When I explained what Arlington was to her, she actually thought it sounded pretty interesting and was excited to go see it.  When we got there, I didn't realize we were going to have to walk so far to the Tomb of the Unknown Soldier, as everyone was already hot and tired, but everyone soldiered on, so to speak.  As we walked, though, I was talking with my daughter, and since she had pointed out John F. Kennedy in the USNA museum, I mentioned that he was buried at Arlington and gave her the choice of going to see his grave as well or just going to the Tomb of the Unknown Soldier.  She decided to go see his grave as well, which I was proud of her for.  After that, we just happened to get to the Tomb of the Unknowns a few minutes before the Changing of the Guard so we got to watch that too.  Lynn and Julia were both enthralled by it.  It turned out to be an extra bonus and something that Julia will remember for a long time.  I don't think Adam really understood the impact of row after row of tombstones, mostly of people who had served their country - many who had died while serving it - but Julia and I talked about it and I think she had at least an inkling of what it means.  One of the things I hope to develop in them is a strong respect for those who have served or are serving our country, and for those who gave their lives serving us.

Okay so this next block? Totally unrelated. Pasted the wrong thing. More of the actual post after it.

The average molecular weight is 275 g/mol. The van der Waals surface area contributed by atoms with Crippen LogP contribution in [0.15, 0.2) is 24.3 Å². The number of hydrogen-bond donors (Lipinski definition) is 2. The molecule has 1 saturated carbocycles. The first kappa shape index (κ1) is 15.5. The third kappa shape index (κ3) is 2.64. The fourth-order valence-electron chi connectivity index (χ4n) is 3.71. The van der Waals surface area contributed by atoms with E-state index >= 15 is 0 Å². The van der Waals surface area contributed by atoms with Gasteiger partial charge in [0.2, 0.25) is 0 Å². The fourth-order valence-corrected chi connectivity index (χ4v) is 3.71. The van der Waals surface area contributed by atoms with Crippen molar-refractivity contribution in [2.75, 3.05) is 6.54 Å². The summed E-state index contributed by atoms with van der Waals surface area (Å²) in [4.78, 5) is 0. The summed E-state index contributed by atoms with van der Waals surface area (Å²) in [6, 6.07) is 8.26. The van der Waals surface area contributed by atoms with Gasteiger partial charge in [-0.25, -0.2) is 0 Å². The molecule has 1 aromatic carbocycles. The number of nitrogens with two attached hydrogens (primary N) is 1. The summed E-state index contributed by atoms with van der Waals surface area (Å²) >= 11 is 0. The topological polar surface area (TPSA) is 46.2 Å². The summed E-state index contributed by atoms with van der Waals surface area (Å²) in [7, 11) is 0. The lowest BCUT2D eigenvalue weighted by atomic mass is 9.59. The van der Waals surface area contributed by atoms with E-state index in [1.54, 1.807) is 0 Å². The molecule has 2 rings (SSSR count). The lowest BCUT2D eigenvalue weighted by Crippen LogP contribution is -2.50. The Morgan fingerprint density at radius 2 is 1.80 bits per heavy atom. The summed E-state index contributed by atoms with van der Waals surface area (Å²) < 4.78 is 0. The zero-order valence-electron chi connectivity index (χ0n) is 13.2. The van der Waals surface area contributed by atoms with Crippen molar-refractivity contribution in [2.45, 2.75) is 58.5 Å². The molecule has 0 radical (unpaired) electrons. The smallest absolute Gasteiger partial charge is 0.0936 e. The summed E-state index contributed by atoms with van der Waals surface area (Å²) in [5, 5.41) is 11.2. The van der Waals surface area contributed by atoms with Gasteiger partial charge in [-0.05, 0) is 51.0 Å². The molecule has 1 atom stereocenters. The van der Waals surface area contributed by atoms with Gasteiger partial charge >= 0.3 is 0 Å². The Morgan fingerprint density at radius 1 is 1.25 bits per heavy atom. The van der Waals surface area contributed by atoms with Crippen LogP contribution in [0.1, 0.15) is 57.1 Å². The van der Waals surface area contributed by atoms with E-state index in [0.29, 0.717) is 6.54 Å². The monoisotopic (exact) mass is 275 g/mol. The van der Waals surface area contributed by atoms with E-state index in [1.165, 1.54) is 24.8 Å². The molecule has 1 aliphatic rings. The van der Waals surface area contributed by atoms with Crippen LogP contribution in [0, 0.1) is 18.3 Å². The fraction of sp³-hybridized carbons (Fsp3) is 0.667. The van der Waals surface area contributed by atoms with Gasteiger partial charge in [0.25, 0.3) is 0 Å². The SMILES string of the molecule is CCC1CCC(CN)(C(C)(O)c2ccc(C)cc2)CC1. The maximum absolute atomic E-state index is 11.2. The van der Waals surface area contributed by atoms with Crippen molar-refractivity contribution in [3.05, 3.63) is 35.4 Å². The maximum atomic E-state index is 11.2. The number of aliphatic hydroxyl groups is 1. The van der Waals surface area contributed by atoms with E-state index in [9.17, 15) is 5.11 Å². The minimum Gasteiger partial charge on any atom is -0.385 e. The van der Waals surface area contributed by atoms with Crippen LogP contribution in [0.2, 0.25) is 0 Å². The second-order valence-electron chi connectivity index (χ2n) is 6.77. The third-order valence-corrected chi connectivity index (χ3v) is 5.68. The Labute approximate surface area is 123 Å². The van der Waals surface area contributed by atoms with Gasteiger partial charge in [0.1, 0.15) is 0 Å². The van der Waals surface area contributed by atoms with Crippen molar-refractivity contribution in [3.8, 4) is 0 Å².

The kids are still at an age where they don't really realize what an amazing day they had yesterday.  The things they got to see up close - and handle if they wanted to - at the museum are things people don't even ordinarily get to see.  I mean, to hold a one-of-a-kind artifact like Red Stick's carbine or to be *that* close to a document signed by John Hancock without a sheet of fracture-proof plexiglass between you and it is just out of this world.  I think Julia is starting to get it at 10, but Adam is still a world away at 7.  He thought it was cool, but in a different way than Julia.  He got to hold real guns - couldn't care less the history behind them, he just got to hold them.